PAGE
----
Today we’d like to introduce you to Octavia Ethridge.
Octavia, please share your story with us. How did you get to where you are today?
I started writing when I was 15 in the middle of watching the movie “Flashdance”. Something about the movie gave me an idea and I wrote an entire feature film after watching it. So, I decided when I was 17 that I was going to join the Marine Corps to get a free education so that I could go to the college I’ve always wanted to, The Los Angeles Film School, to get an education in film.
My mother couldn’t afford to pay for my college and my dad just decided he wasn’t going to pay, so I had to take four years of my life, serving in the Marine Corps to get to Los Angeles. I literally looked up what branch was closest to LA and it was the Corps so I signed up having no idea that I would manifest the station I wanted but I did. While I was active duty, I took some days off to explore the industry by being an extra.
I started there and from there, I became a talent escort. Being behind the scenes and learning how award ceremonies worked to how movie sets were ran, gave me so much inspiration and I felt home. I knew that filmmaking was my calling and that I was on the right track. After I got out the corps, I went straight to school to learn writing, but then I fell in love with directing. Before I thought I wanted to be an actress but as I got older, I realized that being on camera just wasn’t my thing. After all those years and obstacles, here I am today, doing what I love directing and writing.
Has it been a smooth road?
It definitely has not been an easy road. I had to learn how to be an adult extremely early in my life. After I joined the Marine Corps, I had a difficult time being on my own. I had to learn how to be an adult because I didn’t have parents who could support me when I was financially struggling. Everyone thinks the military people have money but they really don’t and I had to learn the hard way. My entire life started to crumble beneath my feet.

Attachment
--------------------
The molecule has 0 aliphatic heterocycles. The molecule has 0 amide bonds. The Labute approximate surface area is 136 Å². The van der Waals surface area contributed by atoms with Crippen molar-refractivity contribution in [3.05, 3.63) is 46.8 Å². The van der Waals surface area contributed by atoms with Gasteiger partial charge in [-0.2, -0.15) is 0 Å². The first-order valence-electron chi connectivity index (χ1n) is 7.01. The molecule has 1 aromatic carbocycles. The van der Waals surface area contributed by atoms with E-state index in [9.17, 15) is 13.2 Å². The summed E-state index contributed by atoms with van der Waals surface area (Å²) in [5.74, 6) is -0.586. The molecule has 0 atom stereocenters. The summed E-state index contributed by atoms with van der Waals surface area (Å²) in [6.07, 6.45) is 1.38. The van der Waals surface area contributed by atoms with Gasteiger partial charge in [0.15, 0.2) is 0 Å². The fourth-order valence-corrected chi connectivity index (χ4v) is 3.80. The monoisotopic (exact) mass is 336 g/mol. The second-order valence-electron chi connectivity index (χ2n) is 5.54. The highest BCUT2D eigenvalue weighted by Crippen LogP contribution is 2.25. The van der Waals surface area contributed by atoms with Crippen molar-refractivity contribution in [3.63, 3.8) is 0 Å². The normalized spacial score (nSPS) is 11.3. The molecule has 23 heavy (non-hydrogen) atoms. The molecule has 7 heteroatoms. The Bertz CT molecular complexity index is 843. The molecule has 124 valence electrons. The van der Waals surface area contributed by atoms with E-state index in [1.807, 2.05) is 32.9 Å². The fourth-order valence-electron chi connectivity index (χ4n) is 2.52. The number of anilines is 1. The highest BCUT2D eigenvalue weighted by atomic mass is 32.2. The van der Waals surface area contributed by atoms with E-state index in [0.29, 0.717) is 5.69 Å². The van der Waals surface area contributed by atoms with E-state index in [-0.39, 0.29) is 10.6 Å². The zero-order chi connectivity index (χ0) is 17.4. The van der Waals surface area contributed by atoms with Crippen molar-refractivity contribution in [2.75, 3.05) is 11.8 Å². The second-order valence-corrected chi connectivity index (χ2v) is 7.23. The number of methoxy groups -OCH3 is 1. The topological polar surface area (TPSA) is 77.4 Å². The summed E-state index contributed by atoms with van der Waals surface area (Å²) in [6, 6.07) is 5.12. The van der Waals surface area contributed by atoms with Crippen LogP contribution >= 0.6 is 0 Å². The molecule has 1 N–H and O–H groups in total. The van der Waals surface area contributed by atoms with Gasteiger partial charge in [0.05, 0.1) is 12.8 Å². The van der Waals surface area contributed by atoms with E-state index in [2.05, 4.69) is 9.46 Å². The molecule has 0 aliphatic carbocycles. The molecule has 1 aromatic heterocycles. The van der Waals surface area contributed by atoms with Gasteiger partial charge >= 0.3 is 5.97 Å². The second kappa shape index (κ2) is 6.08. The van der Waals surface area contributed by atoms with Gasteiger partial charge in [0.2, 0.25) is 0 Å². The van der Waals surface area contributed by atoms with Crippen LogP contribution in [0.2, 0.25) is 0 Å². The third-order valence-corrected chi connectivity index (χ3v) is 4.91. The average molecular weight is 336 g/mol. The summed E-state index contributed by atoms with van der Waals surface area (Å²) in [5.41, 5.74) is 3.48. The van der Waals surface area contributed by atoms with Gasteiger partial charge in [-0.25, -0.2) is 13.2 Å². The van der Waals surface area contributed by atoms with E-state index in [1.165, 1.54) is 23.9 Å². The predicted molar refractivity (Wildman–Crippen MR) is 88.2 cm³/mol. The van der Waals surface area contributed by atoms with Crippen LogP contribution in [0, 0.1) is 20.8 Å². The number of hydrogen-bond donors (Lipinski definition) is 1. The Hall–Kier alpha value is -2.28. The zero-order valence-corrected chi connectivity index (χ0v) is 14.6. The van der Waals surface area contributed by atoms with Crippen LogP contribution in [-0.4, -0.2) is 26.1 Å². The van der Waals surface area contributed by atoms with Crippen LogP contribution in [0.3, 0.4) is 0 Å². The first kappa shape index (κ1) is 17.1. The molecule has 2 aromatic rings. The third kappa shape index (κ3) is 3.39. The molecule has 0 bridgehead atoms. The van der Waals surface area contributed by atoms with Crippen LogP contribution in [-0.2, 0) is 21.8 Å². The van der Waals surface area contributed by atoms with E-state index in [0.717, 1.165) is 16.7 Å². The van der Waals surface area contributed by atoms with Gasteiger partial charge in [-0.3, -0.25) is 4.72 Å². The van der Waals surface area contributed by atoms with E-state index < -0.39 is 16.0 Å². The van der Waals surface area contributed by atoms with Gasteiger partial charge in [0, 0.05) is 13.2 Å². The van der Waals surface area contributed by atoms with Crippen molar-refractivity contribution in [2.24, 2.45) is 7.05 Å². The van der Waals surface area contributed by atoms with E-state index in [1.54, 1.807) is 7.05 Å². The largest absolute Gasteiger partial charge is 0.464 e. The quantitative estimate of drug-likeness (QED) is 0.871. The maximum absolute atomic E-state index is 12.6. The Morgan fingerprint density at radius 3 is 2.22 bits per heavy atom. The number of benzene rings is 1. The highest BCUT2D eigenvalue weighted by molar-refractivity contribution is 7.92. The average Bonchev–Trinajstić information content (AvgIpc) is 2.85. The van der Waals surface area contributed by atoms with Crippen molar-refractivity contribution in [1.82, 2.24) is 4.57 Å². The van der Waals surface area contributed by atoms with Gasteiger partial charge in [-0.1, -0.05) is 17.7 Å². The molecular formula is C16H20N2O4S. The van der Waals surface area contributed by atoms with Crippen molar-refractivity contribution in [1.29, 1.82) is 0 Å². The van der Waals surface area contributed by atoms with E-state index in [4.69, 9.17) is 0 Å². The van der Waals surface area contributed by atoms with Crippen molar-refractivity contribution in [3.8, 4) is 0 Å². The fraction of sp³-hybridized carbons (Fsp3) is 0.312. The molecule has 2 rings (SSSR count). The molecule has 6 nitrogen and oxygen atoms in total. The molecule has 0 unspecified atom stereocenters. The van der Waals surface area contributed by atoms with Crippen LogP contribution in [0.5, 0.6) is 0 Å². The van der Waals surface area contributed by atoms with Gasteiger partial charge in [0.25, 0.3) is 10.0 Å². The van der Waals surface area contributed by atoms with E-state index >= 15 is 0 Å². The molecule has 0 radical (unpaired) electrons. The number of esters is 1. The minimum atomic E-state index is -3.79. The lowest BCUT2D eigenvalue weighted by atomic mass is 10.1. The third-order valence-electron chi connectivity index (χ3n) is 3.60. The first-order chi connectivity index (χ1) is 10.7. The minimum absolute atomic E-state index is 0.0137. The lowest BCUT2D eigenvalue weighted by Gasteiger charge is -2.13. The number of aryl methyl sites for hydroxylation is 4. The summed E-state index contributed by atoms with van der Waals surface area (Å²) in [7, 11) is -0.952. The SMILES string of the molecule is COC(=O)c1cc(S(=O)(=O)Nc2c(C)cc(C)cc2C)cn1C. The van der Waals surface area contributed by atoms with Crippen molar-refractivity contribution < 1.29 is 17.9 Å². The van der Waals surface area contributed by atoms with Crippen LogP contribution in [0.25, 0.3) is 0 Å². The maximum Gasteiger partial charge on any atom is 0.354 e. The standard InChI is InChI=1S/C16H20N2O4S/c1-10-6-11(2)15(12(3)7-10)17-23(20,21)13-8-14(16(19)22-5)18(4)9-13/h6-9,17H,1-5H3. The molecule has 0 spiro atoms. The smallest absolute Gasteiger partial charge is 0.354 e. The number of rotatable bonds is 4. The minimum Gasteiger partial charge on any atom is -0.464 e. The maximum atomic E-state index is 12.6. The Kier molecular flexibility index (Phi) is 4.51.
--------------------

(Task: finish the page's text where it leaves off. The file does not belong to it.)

My mom became an alcoholic, my dad wouldn’t send me money to help out when I needed it and I had to take care of my mom and baby brother. I fell into a deep depression because I had so much pressure from being a Marine and on top of it, dealing with my family. There’s much I can’t speak about with the military but it made me who I am today, very strong, alpha female.
Tell us more about your work.
I am a director, screenwriter and producer. A lot of people know me for directing various films I’m producing at the moment, on Instagram. What sets me apart from others is not only my gender but the fact that I am a masculine, black, female director who is gay. There aren’t any directors in the spotlight that are any of those traits and the projects I have are always controversial and has a strong female presence.
How do you think the industry will change over the next decade?
I definitely see myself amongst all the people I look up to who are working in the industry. I think I’ll get recognition for my work and hopefully have three huge businesses running by then.
- Email: firstname.lastname@example.org
- Instagram: https://www.instagram.com/tayridge/